Discover Seafood - Scallops
The most common class of scallop available is the Sea Scallop, which are caught further away from land, have a much larger shell and more edible meat. Bay Scallops are smaller, sweeter and tend to be found in shallower waters closer to land.
Scallops are an extremely intricate creature with features that make them unique from most animals in the Mollusk family. They are one of very few Bivalve Mollusks that are free-living, meaning they typically do not remain entirely stationary. Although they primarily remain in the same location, either cemented to rocky substrates or attached to sea grass, they can swim short distances through propulsion by clamping down rapidly on their shell. This clamping motion is made possible by a dual adductor muscle which is actually the part of the scallop that is typically eaten. This self-propulsion is usually done when they feel a threat and the ability to sense these threats is through a ring of simple eyes located along the edge of their mantles. Another interesting characteristic is the filament they extend called a byssal thread which allows them to attach to a fixed object. These appendage like features are what this creature uses to root itself to sea grass or other fixed points where they can seek solitude when not free roaming. Some scallops also have two sides with different shades which they can flip to camouflage themselves and appear less visible to predators, the most predominant of which are stingrays.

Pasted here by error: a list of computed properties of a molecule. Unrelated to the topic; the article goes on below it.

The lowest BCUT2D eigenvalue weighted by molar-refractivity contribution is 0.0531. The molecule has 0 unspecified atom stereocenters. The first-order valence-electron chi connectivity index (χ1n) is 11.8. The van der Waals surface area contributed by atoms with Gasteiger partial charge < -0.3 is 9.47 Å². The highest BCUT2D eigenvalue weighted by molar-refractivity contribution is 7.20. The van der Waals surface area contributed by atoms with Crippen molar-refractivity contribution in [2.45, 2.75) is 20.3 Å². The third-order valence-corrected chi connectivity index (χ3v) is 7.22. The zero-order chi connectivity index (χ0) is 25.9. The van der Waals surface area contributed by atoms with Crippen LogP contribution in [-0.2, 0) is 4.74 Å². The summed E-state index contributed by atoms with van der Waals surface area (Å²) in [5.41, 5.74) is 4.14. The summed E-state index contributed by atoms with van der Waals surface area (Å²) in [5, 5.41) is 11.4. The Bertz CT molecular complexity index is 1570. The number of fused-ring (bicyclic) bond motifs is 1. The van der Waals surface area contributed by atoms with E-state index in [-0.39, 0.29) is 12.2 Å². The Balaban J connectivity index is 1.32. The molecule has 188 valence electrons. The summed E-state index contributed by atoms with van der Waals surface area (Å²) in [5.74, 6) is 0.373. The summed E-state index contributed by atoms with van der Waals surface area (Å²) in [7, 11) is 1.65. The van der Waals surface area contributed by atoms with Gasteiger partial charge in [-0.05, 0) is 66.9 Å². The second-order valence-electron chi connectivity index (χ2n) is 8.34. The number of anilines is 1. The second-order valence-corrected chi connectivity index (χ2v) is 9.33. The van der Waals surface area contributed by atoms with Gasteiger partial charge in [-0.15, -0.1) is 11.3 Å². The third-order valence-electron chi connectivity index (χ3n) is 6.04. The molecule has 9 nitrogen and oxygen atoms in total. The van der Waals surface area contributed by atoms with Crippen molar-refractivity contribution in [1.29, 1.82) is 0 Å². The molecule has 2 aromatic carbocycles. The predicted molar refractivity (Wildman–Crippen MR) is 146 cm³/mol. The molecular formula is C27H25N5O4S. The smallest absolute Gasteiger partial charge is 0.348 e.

Fresh scallops are extremely perishable and should ideally be eaten within a day or two of purchase and should really be stored on the bottom shelf at the back of your fridge. Scallops are lean protein, and as such, they can toughen very easily upon cooking so it’s important not to overcook them as they can go from succulent to rubber quite quickly. Sautéing and grilling are simple dry heat methods to showcase them but don’t take your eyes off them while cooking to ensure they stay most, juicy and plump!
Atlantis Scallops are landed in Kilmore Quay or Rosslare Harbour and are mostly caught in the Irish Sea off Cardigan Bay.